The Economics of Moving to Norway

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What am I doing here? It is so expensive and I am already out of money. I came to Norway to be with my girlfriend after living in Barcelona for almost four years. I still have my apartment there, and I only came here with some camping gear and far too few clothing items. I don’t know… I didn’t really think about or overthink this one. And here I am some 200 kilometers above the arctic circle with pair of destroyed Vibram Five-fingers and some clunky leather boots that are more home to the city than the mountainous country I am standing in.

Welcome to Gratangen, Norway. A municipality with just over 1000 inhabitants. The closest village, Årstein, is a bridge walk away from the municipality’s administrative center and home to some 200 people. There is a small grocery store, a retirement home, a dry cleaner, and a hotel/RV campground. Just up the road is a fish abattoir (slaughterhouse), where they process the local fishermen’s catch. There are a lot of these small waterside complexes in Norway as it is said that they are important for the local economies of the villages that spread across the fjords and bays. Fishing and its products make up around 8 percent of the economy of Norway and in 2018 some 4 million tonnes of fish were produced at a value of 10.8 billion USD.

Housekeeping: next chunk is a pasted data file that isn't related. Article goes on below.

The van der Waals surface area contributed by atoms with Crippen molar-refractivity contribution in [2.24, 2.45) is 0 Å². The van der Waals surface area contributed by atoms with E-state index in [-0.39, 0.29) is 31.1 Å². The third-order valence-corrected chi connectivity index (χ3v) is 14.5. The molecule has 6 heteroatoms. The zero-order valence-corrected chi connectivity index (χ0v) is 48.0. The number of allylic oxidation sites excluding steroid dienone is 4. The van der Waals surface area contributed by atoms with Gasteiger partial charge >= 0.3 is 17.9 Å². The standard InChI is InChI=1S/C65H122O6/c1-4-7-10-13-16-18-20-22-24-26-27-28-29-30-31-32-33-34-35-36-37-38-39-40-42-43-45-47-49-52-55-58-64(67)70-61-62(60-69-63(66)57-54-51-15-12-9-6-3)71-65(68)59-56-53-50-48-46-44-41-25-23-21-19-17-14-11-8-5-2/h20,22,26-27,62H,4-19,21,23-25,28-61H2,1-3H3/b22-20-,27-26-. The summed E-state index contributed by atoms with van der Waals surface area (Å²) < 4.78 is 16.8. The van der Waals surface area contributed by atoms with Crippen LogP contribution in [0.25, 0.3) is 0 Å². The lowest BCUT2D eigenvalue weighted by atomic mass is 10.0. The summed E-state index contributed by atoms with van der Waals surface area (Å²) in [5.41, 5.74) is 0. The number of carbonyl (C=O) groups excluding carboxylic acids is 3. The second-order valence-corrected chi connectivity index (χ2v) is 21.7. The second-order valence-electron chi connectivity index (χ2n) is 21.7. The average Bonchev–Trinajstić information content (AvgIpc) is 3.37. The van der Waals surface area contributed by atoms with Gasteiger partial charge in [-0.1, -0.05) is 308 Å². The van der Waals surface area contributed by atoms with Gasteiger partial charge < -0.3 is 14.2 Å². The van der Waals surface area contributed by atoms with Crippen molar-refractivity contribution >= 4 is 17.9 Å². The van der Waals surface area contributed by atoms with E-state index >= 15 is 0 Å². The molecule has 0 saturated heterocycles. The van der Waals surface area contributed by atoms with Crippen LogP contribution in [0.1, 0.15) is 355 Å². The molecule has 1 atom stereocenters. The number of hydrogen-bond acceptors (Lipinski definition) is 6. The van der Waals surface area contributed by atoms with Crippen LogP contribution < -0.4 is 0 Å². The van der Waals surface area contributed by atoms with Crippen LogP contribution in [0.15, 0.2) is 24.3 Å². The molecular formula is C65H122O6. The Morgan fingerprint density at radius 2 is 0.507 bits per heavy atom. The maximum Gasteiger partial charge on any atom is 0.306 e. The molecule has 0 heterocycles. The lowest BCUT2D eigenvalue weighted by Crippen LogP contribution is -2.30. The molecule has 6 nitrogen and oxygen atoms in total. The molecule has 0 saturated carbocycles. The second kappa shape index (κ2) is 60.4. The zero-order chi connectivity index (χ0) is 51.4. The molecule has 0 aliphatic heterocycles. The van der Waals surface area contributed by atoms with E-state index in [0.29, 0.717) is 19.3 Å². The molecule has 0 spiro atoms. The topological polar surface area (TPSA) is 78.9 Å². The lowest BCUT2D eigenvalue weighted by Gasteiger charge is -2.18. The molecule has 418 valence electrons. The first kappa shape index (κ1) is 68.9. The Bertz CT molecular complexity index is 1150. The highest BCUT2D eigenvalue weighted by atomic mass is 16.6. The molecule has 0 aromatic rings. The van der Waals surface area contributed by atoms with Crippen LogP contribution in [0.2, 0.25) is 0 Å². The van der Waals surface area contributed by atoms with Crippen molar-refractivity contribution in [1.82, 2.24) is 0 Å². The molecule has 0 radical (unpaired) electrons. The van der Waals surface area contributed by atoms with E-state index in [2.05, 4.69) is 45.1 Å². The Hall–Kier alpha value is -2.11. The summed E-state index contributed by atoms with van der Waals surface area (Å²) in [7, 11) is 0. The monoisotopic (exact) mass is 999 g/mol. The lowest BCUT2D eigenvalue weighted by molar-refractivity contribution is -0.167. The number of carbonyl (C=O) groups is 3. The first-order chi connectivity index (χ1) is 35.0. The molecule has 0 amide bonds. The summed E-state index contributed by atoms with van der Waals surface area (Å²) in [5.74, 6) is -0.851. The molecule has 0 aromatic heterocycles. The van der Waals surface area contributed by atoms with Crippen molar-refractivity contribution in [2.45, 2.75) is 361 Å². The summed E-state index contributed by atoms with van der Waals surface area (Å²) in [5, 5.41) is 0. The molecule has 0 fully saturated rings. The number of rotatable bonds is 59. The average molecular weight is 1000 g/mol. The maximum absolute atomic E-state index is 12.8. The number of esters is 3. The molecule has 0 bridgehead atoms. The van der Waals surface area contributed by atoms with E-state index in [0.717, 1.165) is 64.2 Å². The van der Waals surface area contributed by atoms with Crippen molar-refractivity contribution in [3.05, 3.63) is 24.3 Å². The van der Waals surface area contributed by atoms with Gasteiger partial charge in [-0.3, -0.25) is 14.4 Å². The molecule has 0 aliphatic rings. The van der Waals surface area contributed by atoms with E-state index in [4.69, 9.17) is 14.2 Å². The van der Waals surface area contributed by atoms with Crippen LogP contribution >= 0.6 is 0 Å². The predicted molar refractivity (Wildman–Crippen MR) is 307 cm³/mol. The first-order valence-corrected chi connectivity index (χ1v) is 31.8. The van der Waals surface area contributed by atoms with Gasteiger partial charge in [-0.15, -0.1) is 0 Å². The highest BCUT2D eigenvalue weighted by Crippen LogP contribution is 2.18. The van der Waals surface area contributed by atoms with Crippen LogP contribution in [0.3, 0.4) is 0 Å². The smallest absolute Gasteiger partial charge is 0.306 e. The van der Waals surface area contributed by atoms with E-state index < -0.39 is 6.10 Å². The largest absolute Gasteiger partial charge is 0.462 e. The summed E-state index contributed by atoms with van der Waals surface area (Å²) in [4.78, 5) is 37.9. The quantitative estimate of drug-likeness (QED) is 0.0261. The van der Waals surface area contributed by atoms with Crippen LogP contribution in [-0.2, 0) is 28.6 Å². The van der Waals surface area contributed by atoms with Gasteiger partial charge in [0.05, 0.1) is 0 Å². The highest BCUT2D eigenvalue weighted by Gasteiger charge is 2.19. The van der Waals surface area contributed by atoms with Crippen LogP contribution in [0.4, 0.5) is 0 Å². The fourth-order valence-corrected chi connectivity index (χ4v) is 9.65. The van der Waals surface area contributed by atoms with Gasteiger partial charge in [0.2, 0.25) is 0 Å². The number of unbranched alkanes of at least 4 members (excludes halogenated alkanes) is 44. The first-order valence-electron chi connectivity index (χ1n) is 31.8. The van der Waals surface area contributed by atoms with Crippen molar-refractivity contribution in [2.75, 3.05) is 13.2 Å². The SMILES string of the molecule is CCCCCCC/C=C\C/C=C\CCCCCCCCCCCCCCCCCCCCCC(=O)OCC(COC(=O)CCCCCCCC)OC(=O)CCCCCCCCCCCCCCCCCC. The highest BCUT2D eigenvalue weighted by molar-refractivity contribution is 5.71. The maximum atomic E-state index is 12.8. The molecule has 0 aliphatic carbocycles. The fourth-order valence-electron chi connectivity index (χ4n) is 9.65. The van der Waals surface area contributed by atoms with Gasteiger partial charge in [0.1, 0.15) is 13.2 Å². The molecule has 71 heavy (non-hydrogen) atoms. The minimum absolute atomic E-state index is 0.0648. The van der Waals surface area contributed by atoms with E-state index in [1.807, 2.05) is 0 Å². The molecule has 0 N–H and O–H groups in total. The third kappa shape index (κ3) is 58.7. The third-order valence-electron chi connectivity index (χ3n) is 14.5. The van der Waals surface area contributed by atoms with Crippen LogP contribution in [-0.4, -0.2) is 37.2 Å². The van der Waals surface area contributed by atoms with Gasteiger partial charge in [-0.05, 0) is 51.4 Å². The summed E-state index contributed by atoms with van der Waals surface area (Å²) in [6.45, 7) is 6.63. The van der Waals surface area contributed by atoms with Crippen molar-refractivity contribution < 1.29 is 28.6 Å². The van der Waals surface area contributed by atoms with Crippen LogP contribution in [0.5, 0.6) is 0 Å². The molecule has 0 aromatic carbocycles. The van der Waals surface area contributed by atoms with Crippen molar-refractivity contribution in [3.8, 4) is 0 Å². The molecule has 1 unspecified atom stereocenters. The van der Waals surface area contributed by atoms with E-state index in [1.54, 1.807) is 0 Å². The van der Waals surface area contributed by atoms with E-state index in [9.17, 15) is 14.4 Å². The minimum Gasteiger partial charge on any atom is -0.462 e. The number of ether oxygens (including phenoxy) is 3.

My girlfriend is a nurse here in Årstein and works at the retirement home. She is here as most foreigners are, for the money, as Spanish wages are almost unlivable and Norway’s socialized system has a lot more money for such things as elderly care, education, and the like. However, Norway brings some all to familiar feelings I had about the USA–both good and bad.

For one, the wilderness here is immense and beautiful. While I have only been here for less than a week, I have had the amazing opportunity to explore the Lofoten Islands. The forests and landscapes here have been incredibly well preserved with little to no plastic or garbage lying about. The trails here are also well kept considering the amount of water pouring out of everywhere, and the ability to more or less camp wherever you want. The small coastal villages are quaint and tidy with beautiful traditional houses and centers that were once almost entirely based on fishing and are now taping into the global tourism machine. Despite these pollution heavy industries, the waterways remain free from garbage, and the water is almost perfectly transparent. Lofoten is also famous for its white-sand beaches that if it weren’t for the cold weather, it would seem like a tropical paradise. Rising sharply from the Norwegian Sea Lofoten’s granitic magmite mountains scrape at its constantly changing skies. The island mountain chain features dense foliage-covered bases ranging from shrubs, grasses, and flowers to forested areas representing a mixture of downy birch and Rowan with sparse patches of non-native spruce plantations from generations past.

This unique and lush-green environment brings me fond memories of the Pacific Northwest in the USA and one of my favorite places in the world, the Olympic National Park. Norway is also home to native salmon fish species, a widely known and appreciated species across Europe and the rest of the world. This is yet another interesting and delicious similarity to my once home state of Washington.